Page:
Dear Lucinda, no, no perhaps I have no right to be so informal. After all, I didn’t know you nor you me. In fact, I didn’t even know about you until last summer when my husband and I drove out to Jewell County, Kansas to see the land where my mother was born, where my grandmother and my great-grandfather and great-grandmother were born, my great-grandfather your last son, the one born in Indian Country at the end of the 17th Century.
I knew my great-grandparents but not your granddaughter, my Grandmother Margaret. She died when I was young, maybe four, after the time my sister was born. We lived in Arkansas. She lived in Kansas. There’s a story of her driving down with my grandpa to visit a year or so before she died. I was somewhere down the dirt road past our house. I’ve always wandered, even when young. I guess I got that from you. Their car slowed, I expect. I imagine my grandfather rolling down his window to ask a little blond-headed, blue-eyed, barefoot girl where my daddy lived. Well, he probably didn’t say where’s your daddy, he probably asked if I knew where Jeanette Sunderland lived, that was my mother. It seems I pointed down the road and said the famous line repeated in family stories, “Ya’ll comin’ to ah house?”
That’s all I know—the story and the line. You might have been appalled at the slurring casualness of my speech; I expect your granddaughter, Grandma Margaret, might have been, as she was an educated woman and wrote poetry. All I knew was that people laughed when they heard that line at the end of a very short story. My mother was educated, and she might have cringed at my accent, I don’t remember, but then she had three children and ducks and chickens to tend. She might not have done much reading in those days. Or much pronunciation training. I was born in San Francisco, but we’d lived in Arkansas all the time I was learning to talk and my favorite neighbor, Mis McNeil who fed me peanuts, talked like that. You’d be pleased to know I grew up to be a writer and a public speaker who is very particular with her words and pronunciation.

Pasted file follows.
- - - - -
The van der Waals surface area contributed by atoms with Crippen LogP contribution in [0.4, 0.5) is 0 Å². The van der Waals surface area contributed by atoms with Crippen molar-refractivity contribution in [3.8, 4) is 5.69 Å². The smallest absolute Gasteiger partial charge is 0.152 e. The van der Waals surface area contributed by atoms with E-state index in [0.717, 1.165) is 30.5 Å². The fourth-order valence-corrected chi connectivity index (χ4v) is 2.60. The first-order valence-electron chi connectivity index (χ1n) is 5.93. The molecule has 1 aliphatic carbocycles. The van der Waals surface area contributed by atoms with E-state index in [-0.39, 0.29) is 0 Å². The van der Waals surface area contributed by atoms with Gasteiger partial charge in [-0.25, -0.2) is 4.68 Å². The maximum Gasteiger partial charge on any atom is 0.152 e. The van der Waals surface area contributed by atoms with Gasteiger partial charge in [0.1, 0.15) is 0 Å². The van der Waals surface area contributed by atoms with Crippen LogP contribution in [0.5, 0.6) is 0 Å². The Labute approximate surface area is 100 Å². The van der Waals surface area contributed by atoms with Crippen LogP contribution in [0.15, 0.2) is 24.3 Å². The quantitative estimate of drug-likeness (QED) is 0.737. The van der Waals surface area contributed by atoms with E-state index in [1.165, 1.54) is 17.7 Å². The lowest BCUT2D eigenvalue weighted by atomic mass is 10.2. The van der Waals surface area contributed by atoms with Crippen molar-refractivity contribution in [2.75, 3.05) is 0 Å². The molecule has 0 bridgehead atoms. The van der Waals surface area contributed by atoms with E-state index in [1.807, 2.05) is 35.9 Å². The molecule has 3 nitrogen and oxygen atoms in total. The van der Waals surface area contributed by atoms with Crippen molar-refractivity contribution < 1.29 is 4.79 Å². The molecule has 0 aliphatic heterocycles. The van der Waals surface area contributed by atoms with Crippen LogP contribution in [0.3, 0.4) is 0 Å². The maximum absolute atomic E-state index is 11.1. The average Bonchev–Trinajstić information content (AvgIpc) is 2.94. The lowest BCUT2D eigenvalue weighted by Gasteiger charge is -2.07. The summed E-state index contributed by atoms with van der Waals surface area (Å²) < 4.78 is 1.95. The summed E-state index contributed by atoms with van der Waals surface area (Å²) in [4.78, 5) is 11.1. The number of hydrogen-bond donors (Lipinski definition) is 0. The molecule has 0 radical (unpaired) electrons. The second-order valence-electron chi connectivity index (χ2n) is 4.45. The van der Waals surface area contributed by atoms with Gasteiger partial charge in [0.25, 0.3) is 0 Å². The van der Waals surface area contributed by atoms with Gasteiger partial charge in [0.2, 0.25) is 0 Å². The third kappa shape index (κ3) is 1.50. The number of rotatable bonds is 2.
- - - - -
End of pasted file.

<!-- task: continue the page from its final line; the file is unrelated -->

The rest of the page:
But I knew your son, Great-Grandpa Moore and his wife Great-Grandma Moore. By the time I knew them, they’d moved to Marshall County, following their daughter Margaret who’d married a railroad man. Married outside the church—a wayward girl, I gather. I probably get that part of me from her. You wandered but I doubt you were every wayward. Great-Grandmother was a Dillon and stern but she had beautiful white hair. I guess I get that from her. The hair, I mean, and sometimes the sternness. Great-Grandpa always had bad breath but I loved to sit on his lap. He laughed all the time. I guess that means you loved him pretty well, even after moving across the country from the Carolinas, step by step, marrying and burying husbands, moving on, collecting new last names and assorted children, until Great-Great-Grandpa Moore (you outlived him too) made you a home in a dug out against a hill above a stream in Jewell County. Family legend says my great-grandpa, your youngest son, was the first white child born west of the Missouri, but I don’t know how true that is. You’d probably know. I know Kansas Pioneer is written on his tombstone just below his name.